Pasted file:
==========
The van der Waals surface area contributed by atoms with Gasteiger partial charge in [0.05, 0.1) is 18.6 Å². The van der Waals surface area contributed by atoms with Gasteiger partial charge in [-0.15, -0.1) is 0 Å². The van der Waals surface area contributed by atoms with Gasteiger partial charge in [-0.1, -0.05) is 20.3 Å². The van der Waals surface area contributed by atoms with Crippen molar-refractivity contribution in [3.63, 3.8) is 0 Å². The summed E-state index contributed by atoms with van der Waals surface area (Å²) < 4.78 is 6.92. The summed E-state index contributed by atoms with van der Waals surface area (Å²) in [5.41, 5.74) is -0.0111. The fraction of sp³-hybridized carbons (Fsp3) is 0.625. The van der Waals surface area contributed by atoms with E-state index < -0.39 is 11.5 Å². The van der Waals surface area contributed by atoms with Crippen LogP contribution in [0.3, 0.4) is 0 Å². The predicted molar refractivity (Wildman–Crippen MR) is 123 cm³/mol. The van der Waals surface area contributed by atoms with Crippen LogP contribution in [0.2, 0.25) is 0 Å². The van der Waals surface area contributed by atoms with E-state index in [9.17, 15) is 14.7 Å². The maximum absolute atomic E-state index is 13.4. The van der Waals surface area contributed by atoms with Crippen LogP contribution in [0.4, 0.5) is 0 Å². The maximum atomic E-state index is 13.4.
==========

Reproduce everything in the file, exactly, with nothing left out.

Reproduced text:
The van der Waals surface area contributed by atoms with Gasteiger partial charge in [0.05, 0.1) is 18.6 Å². The van der Waals surface area contributed by atoms with Gasteiger partial charge in [-0.15, -0.1) is 0 Å². The van der Waals surface area contributed by atoms with Gasteiger partial charge in [-0.1, -0.05) is 20.3 Å². The van der Waals surface area contributed by atoms with Crippen molar-refractivity contribution in [3.63, 3.8) is 0 Å². The summed E-state index contributed by atoms with van der Waals surface area (Å²) < 4.78 is 6.92. The summed E-state index contributed by atoms with van der Waals surface area (Å²) in [5.41, 5.74) is -0.0111. The fraction of sp³-hybridized carbons (Fsp3) is 0.625. The van der Waals surface area contributed by atoms with E-state index < -0.39 is 11.5 Å². The van der Waals surface area contributed by atoms with Crippen LogP contribution in [0.3, 0.4) is 0 Å². The predicted molar refractivity (Wildman–Crippen MR) is 123 cm³/mol. The van der Waals surface area contributed by atoms with Crippen LogP contribution in [0.2, 0.25) is 0 Å². The van der Waals surface area contributed by atoms with E-state index in [9.17, 15) is 14.7 Å². The maximum absolute atomic E-state index is 13.4. The van der Waals surface area contributed by atoms with Crippen LogP contribution in [0.4, 0.5) is 0 Å². The maximum atomic E-state index is 13.4.